Generally, in psychotic patients sexuality is seriously affected by psychopathological disorders and by its related long-term pharmacological treatment3. Moreover, psychosis has a negative effect on personal and sexual relationships and the prevalence of sexual dysfunctions in psychotic patients is higher than in the non-psychotic population4. Some interesting studies have stated that therapists do not assess sexual problems in psychotic people with negative repercussions on partners and on the couple5. Nevertheless, for a psychiatric patient, the loss of sexual function occurs in addition to severe psychopathological symptoms and the quality of life dramatically worsens6. On the other hand, at the stage where pathology is not influenced by many years of cognitive deterioration and antipsychotic drug treatment and patients are at the beginning of symptoms exacerbation, we speak about first episode psychosis7.
First-episode psychosis is preceded by a latency period characterized by a subclinical situation, where mental functioning is still largely unaffected and the social functioning is not still irremediably compromised8. These patients are often young and during the psychiatric assessment it is fundamental to investigate many aspects, including sexual behaviour9 and the related impact on daily life.
Van Bruggen explained that people with first-episode psychosis present a higher prevalence of sexual dysfunctions and are less satisfied with their sexuality, pointing out on the antipsychotic medications that have not necessarily a direct impact on sexuality10. Recently, also the survey by Malik investigated these aspects in the first year of psychopharmacological treatment, with a particular focus on hormonal alterations and related sexual dysfunctions, although the main side effects caused by an increase of prolactin have regarded endocrinological dysregulations as amenorrhea, galactorrhea and gynecomastia11.
Despite the controversial role of drug side-effects, it is known that the most frequent sexual dysfunctions in youth adult people with first episode psychosis are ejaculatory disorders and erectile dysfunction in men, hypolubrication and anorgasmia in women, a decrease of sexual desire or libido in both the sex1,6,12.
Nevertheless, there is still little information regarding the relation between symptoms and sexual dysfunctions in people with first-episode psychosis, above all on the basis of a gender perspective.
In this regard, many studies have investigated the existence of gender differences in first-episode psychosis from a psychopathological point of view, where various neuroendocrinological and behavioural factors are involved13. Literature suggests that men show more negative and obsessive-compulsive symptoms, they are more incline to substance abuse, as cannabis, and develop psychotic symptoms earlier than women14.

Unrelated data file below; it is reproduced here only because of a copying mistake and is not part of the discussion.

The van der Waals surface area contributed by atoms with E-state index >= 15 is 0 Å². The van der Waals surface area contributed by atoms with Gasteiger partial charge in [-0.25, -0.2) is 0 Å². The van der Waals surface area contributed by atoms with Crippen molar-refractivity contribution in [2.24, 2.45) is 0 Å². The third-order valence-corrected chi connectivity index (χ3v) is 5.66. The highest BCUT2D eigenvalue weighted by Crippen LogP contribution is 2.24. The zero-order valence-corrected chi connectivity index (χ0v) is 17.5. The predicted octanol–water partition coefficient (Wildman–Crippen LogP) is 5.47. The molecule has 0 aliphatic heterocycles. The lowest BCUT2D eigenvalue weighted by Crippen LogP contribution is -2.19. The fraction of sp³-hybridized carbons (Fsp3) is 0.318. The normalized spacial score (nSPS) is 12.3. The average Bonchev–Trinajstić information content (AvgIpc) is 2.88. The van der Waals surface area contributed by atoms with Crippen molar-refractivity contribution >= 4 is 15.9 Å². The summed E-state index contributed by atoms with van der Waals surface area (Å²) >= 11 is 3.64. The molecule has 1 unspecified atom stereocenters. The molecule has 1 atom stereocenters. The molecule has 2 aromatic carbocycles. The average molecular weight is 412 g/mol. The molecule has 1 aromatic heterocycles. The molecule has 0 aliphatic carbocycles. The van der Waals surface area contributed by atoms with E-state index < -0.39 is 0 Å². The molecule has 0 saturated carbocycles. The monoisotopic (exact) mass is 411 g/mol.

Instead, women have higher social support during the phase that precedes the crisis with an important protective role for the social functioning15, although they also show more depressive, anxious and affective symptoms16. Conversely, any researchers have found no gender differences with respect to the symptoms of schizophrenic people17 and others have found that men showed higher levels of negative symptoms only if they were younger than 18 years old18.
On the whole first-episode psychosis is less incident in women than in men but, in the case of women, it seems that the prognosis is better13.
Hence, the gender issue concerning people with first-episode psychosis is more complicate in the cases where is also compromised the sexual function of young persons with a mental disorder. The above cited differences regarding the mental health and the gender could have a sex-specific influence also on sexual health in subjects at the beginning of a mental disease.
Therefore, the aim of the study is to investigate gender differences in sexual functioning in a group of patients with first-episode psychosis; and to assess the relationship between sexual functioning and psychotic symptoms by gender.
Sample recruitment
Parc Sanitari Sant Joan de Déu and Pediatric Hospital San Joan de Déu recruited 90 consecutive first-episode psychosis patients who were administered a psychiatric assessment protocol that provided socio-demographic and clinical characteristics. Two expert clinical psychologists assessed and diagnosed all patients according to DSM-IV-TR (Diagnostic and Statistical Manual of Mental Disorders, 4th Edition)19 criteria and through the SCID (Structured Clinical Interview for DSM-IV)20.
Of the 90 patients who were recruited, 13 were excluded due to errors or omissions in completing the psycho-diagnostic tools.
Most of the sample was composed of young men averagely aged 20.85 and young women averagely aged 20.32. All patients had been taking second-generation antipsychotics less than three months.
Patients were required to provide their written informed consent and the Parc Sanitari Sant Joan de Déu Ethic Committee approved this study.